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The former name of this bird (Merops apiaster Linnaeus, 1758)—the bee-eater—says a lot about its biology. The bee-eater (Merops apiaster is its full name according to the binominal nomenclature of species) is a bird from the bee-eater family (most species from this family occur in Africa and Asia). It feeds on insects, including bees and wasps caught in flight. bee-eaters establish nests in loess escarpments by drilling special tunnels in them (usually in high escarpments and banks).

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The former name of this bird (Merops apiaster Linnaeus, 1758)—the bee-eater—says a lot about its biology. The bee-eater (Merops apiaster is its full name according to the binominal nomenclature of species) is a bird from the bee-eater family (most species from this family occur in Africa and Asia). It feeds on insects, including bees and wasps caught in flight. bee-eaters establish nests in loess escarpments by drilling special tunnels in them (usually in high escarpments and banks). Very few birds exist in south-eastern Poland, mainly in the Lublin, Świętokrzyskie and Podkarpackie provinces. Object preserved as a dermoplast.
Against the background of native species, the European roller is distinguished by many features. It belongs to the Coraciiformes, the most exotic and thermophilic birds in our country and is the most colourful bird. Of course, no exhibit or even a good photo can reflect the beauty and colour of this bird. Unfortunately, due to their small numbers, they are very difficult to observe. In Poland, less than 80 breeding pairs are known to exist. The largest colonies are located in the south-eastern part of the country (on the Bug and San rivers).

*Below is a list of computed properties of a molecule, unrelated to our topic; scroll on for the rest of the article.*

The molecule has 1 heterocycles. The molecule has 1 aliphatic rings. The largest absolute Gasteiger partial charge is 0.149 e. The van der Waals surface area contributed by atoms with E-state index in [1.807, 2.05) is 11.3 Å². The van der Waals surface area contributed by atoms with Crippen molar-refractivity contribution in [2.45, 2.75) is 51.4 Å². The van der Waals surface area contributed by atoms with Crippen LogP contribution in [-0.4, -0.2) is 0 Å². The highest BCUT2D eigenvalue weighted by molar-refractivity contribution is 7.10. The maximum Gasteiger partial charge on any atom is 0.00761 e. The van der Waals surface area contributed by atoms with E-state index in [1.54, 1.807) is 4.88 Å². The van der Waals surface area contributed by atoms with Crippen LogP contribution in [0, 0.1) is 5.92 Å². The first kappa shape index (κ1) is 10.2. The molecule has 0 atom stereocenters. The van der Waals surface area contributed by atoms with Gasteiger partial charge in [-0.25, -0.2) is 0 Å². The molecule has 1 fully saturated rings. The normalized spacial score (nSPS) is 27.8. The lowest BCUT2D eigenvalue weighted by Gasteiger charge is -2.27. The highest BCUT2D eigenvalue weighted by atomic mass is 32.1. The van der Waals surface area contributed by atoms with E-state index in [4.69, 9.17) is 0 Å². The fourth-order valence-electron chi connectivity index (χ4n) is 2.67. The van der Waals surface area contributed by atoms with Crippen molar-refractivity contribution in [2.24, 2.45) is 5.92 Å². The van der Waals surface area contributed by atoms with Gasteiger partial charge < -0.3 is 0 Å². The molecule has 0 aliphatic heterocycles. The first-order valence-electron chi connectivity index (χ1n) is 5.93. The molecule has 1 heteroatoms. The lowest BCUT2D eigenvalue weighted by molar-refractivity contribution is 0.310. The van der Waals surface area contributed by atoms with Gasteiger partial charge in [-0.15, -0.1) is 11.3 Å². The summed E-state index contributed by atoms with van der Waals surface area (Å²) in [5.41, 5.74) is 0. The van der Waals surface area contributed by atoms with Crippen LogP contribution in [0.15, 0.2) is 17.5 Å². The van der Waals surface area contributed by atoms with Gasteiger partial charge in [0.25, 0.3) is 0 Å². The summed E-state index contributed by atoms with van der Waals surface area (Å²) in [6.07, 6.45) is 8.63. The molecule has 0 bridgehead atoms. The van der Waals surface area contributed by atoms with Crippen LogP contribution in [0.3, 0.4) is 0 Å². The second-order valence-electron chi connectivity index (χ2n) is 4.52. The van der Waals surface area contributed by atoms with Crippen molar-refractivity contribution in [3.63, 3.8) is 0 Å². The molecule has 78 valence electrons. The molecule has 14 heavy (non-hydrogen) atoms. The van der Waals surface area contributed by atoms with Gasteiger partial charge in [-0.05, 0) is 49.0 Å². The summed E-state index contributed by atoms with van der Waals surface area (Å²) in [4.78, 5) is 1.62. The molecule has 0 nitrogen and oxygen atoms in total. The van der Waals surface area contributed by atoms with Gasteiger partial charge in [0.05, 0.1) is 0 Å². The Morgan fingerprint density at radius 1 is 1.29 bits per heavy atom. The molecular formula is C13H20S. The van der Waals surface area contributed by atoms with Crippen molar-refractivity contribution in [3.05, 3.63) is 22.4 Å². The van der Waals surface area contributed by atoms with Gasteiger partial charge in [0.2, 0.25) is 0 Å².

In the past, bee-eater was less frequently observed than today. These birds have been seen occasionally since the 18th century, mainly non-breeding ones. From the 1950s and 1960s, their numbers began to grow to their present level. In the last quarter of a century, the proliferation of the species in our country has clearly declined. On a larger scale, apart from slight fluctuations, the global population seems stable and not under threat.
The withdrawal of this bird from unpopulated river valleys was an interesting phenomenon (1970s–1980s). Probably due to the lack of suitable places for nesting, it settled in the towns (in Rzeszów, Dębica, Tarnów and Przemyśl).

More: http://www.tbop.org.pl/programy/ochrona/zolna/

Elaborated by Wojciech Sanek (The Krystyna and Włodzimierz Tomek Natural Science Museum), the editorial team of Małopolska’s Virtual Museums, © all rights reserved

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On the creation of natural collections, dermoplasts and the art of dissection

Włodzimierz Tomek was a representative of a wide group of experts and aficionados of nature. He worked as a forester, and his hobby was hunting. Having linked his life to Ciężkowice, he decided to create a natural collection representing the flora and fauna of the Pogórze Ciężkowickie region...